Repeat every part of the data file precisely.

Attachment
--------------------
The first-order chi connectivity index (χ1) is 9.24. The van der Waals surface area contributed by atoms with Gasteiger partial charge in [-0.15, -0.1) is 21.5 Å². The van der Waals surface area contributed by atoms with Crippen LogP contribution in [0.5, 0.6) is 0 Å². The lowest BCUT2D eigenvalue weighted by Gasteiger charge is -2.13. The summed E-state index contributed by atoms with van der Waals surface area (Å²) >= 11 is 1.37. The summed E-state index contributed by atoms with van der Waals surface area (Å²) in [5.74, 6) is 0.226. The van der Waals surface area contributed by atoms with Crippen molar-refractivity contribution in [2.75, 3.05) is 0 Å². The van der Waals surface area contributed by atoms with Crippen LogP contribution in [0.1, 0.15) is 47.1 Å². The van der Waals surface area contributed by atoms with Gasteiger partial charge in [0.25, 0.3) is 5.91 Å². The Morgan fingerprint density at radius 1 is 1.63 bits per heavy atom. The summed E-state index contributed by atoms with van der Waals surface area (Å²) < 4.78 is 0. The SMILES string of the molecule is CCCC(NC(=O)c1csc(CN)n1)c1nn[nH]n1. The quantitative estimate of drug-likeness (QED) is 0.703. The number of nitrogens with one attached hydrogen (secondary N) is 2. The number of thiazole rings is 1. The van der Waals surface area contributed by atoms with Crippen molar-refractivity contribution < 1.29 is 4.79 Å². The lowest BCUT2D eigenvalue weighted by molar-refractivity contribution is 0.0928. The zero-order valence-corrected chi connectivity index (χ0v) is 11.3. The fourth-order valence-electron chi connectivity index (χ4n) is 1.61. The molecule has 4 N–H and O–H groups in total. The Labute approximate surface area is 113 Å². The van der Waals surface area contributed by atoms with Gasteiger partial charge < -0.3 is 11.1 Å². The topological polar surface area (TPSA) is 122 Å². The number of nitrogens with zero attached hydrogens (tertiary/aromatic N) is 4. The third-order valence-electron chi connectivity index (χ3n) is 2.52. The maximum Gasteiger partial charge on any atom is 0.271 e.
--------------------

The first-order chi connectivity index (χ1) is 9.24. The van der Waals surface area contributed by atoms with Gasteiger partial charge in [-0.15, -0.1) is 21.5 Å². The van der Waals surface area contributed by atoms with Crippen LogP contribution in [0.5, 0.6) is 0 Å². The lowest BCUT2D eigenvalue weighted by Gasteiger charge is -2.13. The summed E-state index contributed by atoms with van der Waals surface area (Å²) >= 11 is 1.37. The summed E-state index contributed by atoms with van der Waals surface area (Å²) in [5.74, 6) is 0.226. The van der Waals surface area contributed by atoms with Crippen molar-refractivity contribution in [2.75, 3.05) is 0 Å². The van der Waals surface area contributed by atoms with Crippen LogP contribution in [0.1, 0.15) is 47.1 Å². The van der Waals surface area contributed by atoms with Gasteiger partial charge in [0.25, 0.3) is 5.91 Å². The Morgan fingerprint density at radius 1 is 1.63 bits per heavy atom. The summed E-state index contributed by atoms with van der Waals surface area (Å²) < 4.78 is 0. The SMILES string of the molecule is CCCC(NC(=O)c1csc(CN)n1)c1nn[nH]n1. The quantitative estimate of drug-likeness (QED) is 0.703. The number of nitrogens with one attached hydrogen (secondary N) is 2. The number of thiazole rings is 1. The van der Waals surface area contributed by atoms with Crippen molar-refractivity contribution < 1.29 is 4.79 Å². The lowest BCUT2D eigenvalue weighted by molar-refractivity contribution is 0.0928. The zero-order valence-corrected chi connectivity index (χ0v) is 11.3. The fourth-order valence-electron chi connectivity index (χ4n) is 1.61. The molecule has 4 N–H and O–H groups in total. The Labute approximate surface area is 113 Å². The van der Waals surface area contributed by atoms with Gasteiger partial charge < -0.3 is 11.1 Å². The topological polar surface area (TPSA) is 122 Å². The number of nitrogens with zero attached hydrogens (tertiary/aromatic N) is 4. The third-order valence-electron chi connectivity index (χ3n) is 2.52. The maximum Gasteiger partial charge on any atom is 0.271 e.